More than 500 patients have been diverted from the state’s emergency departments during the past two months, thanks to the Marshall Liberal Government’s Priority Care Centres.
SA Health figures show that the Centres are gathering momentum with more than 100 patients transferred to the Centres in just the past week.
Minister for Health and Wellbeing Stephen Wade said that, while there was a lot of work to be done to end ramping for good, the Centres and initiatives such as the Home Hospital Program are starting to make an impact.
The Home Hospital projects are reducing repeat presentations to emergency departments by linking patients to tailored care within their home and the community.
“Ramping is unacceptable, and it is heartening to see such promising results. We are starting to see some green shoots from these programs which are easing the pressure on our emergency departments,” Minister Wade said.
“The Centres are one of a suite of measures we have introduced. Winter is a period of high demand on our emergency departments and I have no doubt the stress on our system would have much higher without these programs in place.”
The four centres, Hackham, Hindmarsh, Elizabeth and Para Hills, are in key areas where there is demand for services for less urgent conditions but patients are often transferred by ambulance to emergency departments.
This makes a significant contribution to reducing ramping as these patients are less urgent and are avoiding unnecessary time in hospital.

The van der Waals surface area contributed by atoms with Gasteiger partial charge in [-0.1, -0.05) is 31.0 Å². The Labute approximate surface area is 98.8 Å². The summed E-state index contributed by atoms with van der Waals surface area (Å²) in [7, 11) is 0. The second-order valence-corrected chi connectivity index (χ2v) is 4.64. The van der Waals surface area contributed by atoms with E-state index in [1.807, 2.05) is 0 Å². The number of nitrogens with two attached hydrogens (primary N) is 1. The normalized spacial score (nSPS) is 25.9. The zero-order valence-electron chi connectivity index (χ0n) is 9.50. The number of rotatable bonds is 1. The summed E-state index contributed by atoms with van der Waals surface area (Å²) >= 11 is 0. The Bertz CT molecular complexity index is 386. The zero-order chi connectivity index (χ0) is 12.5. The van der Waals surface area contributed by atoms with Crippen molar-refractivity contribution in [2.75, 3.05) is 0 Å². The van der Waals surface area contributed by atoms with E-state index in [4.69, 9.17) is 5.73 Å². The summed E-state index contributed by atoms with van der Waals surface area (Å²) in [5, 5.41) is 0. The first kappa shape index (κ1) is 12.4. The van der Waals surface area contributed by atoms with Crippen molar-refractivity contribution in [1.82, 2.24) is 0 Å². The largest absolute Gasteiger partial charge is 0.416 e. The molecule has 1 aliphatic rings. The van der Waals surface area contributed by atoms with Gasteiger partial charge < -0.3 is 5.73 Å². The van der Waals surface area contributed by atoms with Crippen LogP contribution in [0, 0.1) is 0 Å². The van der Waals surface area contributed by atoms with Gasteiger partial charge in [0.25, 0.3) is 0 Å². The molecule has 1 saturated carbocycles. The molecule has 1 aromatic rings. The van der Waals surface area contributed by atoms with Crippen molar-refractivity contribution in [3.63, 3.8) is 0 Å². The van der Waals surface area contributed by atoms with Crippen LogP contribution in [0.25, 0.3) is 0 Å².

SA Health Chief Executive Dr Chris McGowan said the results were demonstrating that the Centres were easing pressure on emergency departments while providing non-acute care in the community.
“This makes a significant contribution to reducing ramping as these patients are less urgent and are avoiding unnecessary time in hospital,” Dr McGowan said.
“Feedback from those who have used the centres has been incredibly positive and I would like to thank all the staff from South Australian Ambulance Service, Adelaide
Primary Health Network, our Emergency Departments and the PCC’s for their hard work and willingness to work collaboratively and try something new.
“We would not see such great results without their commitment to providing their patients with the best possible care and treatment options.”
Background (as of 3 October 2019)
· 543 people attended a PCC
· 203 referred by an Emergency Department
· 336 referred by South Australian Ambulance Service (SAAS)
· 19 minutes the average waiting time at a PCC
· 95 per cent of patients would recommend this service
The most common conditions treated have included minor sprains, wounds and cuts, suspected fractures, urinary tract infections and mild upper respiratory infections.